Dennise Lazaro doesn't want an entourage. Despite being one of the biggest stars in Philippine volleyball and having just come off a tour of duty in the 2018 Asian Games, Dennise arrives at our shoot in a simple black t-shirt and shorts. No special requests, no pausing to preen for a selfie. And she's always been like this—when we first met several years ago, she had booked a gig as an ABS-CBN volleyball analyst. Dennise took the MRT.
"Why not? Kaya ko naman mag-MRT," she says with a laugh. "Hindi ko kailangan ng posse. I can handle myself."
Dennise was never one to draw attention to herself. Her high school classmates in Colegio San Agustin remember her as a gifted athlete, but one who was more sweet than swag. When the self-described introvert wasn't studying, she buried her nose in two things: books and online videos of the world's top volleyball teams.
"Someone posted my high school yearbook [page] on social media recently, and you can see it there—my write-up said I wanted to be a doctor," she recalls. "Growing up, people would ask me if I wanted to be a professional volleyball player and I'd say, 'No, I want to be a doctor.' Because there's no such thing as professional volleyball in the Philippines."
She almost gave the sport up entirely to focus on her studies, but kept coming back: "Nami-miss ko talaga eh. Hindi ko kayang hindi maglaro ng volleyball."
In Ateneo, Dennise juggled studying BS Biology with libero duties for the Ateneo Lady Eagles, still believing her destiny was to be in a white coat. But it was with Coach Tai Bundit that Dennise discovered a new kind of strength.
"Wala akong self-confidence before. Dati kapag naglalakad ako, nakayuko lang, pero nag-iiba na lang sa court," she remembers. "I got my confidence through volleyball and with the help of Coach Tai. Because of him, I was able to improve my skills and it was like, 'Wow, kaya ko palang i-reach ang level na ito!'" she says.
She continued to up her game, winning two championships with Ateneo on top of numerous individual awards. But when volleyball fever swept the whole UAAP, Dennise struggled to reconcile the frenzy of attention with her naturally introverted personality.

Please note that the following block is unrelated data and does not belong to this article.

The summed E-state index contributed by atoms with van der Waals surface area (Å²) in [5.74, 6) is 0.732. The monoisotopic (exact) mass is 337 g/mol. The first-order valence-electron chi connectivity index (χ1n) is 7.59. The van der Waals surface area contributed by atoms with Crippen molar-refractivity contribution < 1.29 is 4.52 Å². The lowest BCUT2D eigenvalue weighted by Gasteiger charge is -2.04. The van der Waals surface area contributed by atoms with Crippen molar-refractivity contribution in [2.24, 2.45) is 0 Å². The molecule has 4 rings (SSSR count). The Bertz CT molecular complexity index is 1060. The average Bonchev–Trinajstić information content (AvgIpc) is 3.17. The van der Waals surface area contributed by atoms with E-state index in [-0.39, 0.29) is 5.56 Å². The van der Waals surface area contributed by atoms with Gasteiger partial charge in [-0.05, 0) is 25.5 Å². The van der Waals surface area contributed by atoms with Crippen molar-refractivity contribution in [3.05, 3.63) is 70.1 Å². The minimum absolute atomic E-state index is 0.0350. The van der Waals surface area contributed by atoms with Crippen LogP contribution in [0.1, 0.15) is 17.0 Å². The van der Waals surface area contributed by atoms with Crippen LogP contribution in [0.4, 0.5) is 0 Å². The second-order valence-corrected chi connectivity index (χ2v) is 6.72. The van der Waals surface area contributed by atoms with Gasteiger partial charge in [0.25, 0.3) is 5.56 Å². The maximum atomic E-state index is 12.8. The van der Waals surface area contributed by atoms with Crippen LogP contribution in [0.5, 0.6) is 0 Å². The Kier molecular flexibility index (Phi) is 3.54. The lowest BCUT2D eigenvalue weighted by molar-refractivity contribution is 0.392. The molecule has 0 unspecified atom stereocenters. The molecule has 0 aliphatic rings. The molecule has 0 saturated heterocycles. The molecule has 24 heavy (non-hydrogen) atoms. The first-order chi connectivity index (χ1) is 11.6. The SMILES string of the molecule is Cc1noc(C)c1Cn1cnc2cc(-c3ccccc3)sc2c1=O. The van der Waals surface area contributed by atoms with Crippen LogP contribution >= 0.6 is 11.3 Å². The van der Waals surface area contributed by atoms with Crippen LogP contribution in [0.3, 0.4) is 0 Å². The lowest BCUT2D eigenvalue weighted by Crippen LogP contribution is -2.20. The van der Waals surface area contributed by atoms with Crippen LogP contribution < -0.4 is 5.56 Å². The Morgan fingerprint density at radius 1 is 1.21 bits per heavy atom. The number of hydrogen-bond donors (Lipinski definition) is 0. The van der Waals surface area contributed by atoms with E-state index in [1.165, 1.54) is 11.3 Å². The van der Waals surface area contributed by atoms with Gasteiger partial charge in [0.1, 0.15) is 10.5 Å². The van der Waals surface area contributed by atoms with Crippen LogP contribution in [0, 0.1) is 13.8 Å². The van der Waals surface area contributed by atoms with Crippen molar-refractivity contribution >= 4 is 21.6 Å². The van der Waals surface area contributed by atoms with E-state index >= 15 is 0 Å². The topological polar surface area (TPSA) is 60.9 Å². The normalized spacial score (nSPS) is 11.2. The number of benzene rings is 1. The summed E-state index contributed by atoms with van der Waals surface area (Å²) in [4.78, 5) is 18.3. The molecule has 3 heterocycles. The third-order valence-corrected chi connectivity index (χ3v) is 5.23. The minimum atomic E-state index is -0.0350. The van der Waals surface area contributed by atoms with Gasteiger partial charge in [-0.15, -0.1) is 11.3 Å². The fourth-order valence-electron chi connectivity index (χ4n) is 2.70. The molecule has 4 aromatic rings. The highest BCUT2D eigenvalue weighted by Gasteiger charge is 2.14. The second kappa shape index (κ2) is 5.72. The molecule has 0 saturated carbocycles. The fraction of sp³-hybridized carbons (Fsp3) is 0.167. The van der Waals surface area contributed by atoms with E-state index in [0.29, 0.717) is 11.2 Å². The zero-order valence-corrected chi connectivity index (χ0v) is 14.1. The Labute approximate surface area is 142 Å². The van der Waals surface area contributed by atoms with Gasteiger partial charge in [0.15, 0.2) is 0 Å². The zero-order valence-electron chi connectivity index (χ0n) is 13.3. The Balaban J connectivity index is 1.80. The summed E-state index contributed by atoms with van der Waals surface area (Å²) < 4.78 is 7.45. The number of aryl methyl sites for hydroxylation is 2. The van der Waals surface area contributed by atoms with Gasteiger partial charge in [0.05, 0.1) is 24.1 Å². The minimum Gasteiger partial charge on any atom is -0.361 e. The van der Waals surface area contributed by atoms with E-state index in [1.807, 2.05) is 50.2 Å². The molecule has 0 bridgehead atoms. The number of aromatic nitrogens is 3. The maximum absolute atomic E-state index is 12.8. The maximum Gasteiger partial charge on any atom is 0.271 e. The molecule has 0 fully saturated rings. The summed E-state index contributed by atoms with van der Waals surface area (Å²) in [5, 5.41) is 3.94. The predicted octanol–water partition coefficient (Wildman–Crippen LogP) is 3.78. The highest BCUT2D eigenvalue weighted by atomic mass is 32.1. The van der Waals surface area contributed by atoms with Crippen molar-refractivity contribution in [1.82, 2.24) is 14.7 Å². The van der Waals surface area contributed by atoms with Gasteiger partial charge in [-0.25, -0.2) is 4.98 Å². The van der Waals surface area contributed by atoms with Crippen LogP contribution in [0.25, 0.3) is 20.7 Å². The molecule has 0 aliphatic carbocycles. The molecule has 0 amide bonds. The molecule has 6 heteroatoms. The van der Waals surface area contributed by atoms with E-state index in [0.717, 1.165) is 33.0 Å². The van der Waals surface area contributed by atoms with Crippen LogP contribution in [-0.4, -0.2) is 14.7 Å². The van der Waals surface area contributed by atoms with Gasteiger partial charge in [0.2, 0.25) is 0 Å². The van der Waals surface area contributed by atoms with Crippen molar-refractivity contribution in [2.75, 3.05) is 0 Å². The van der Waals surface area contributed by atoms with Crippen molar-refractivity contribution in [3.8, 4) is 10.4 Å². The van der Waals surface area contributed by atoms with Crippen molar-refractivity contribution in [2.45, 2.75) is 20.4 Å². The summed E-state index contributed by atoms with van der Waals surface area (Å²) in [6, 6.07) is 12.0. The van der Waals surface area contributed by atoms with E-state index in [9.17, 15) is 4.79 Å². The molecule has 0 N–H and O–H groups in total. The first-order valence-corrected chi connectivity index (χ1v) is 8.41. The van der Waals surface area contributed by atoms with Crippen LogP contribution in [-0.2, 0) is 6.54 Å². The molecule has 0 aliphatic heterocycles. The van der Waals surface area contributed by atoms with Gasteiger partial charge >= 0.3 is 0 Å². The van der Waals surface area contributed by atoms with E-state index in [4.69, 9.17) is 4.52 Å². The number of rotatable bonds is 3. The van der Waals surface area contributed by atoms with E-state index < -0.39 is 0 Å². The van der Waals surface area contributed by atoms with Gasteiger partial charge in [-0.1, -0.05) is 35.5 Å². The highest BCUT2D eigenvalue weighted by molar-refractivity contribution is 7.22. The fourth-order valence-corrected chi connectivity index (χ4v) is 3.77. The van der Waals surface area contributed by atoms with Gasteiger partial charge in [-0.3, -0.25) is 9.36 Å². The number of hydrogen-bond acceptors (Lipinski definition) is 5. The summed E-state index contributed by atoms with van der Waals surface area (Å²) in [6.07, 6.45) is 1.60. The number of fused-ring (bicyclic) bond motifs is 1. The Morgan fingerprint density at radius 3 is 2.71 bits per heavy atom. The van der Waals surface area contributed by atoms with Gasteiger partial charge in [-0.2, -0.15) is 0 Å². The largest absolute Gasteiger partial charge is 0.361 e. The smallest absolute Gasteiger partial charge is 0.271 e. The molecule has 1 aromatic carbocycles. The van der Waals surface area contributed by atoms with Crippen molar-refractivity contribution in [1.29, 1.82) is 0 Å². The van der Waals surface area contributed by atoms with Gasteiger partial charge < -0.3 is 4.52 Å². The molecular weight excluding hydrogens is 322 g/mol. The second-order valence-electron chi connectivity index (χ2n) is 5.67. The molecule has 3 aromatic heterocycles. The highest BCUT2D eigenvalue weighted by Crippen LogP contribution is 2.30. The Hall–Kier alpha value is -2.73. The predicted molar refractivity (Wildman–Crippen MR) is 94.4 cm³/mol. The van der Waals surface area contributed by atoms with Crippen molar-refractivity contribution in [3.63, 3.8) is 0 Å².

"Hanggang ngayon pa rin, hindi ako sanay," she admits. "Kapag may nagpapa-picture, I still feel surprised and awkward because, in my head, I'm thinking, 'Bakit kilala nila ako?'"
Right there, it's obvious that Dennise is not the type to hold grand fans' day events and spend hours with a crowd of new people, but she is grateful for what volleyball fans have done to raise the sport's profile.
"When I was younger, basketball lang talaga ang pwedeng mag-pro sa Philippines. I never thought I'd be able to pursue the sport that I love as a career," Dennise smiles. After racking up individual awards and a 2015 championship in the Premier Volleyball League (formerly known as the Shakey's V-League), she decided to move leagues and play in the Philippine Super Liga last year.
"Ever since I started, the V-League was my home. Moving to the PSL was a huge decision for me, but I'm thankful for my friends and ates in the V-League for supporting me. I felt na in order for me to grow, I needed to step outside my comfort zone," she says.
"The women I admire, they're not pushovers. They're low-key but they shine in their own light."
"The Asian Games was also a reminder for me that we still have a long way to go. Volleyball is so popular right now in the Philippines, but we also need to realize how behind we are in terms of skill level and in the development of the program compared to our Asian neighbors," Dennise says. "Yes, we're supported by the fans, but I hope there's continuous support from the government and the governing body of volleyball, too. Sana patuloy yung program not just for us but for the younger players."
When people misunderstand Dennise, it's because they mistake her introversion for coldness. But those who have earned her trust know better: that she clams up during small talk in large groups, but thrives in more intimate conversations with friends, where she can hold forth on the growth of volleyball, current events, pop culture, women empowerment, and more.
"I look up to Serena Williams. She's a queen! She's a dominant athlete and she speaks her mind on social issues as well. I hope maging as vocal [kaming mga Filipino athletes] one day," Dennise shares. "I hope someday mawala yung thinking that we're just athletes. We're more than athletes."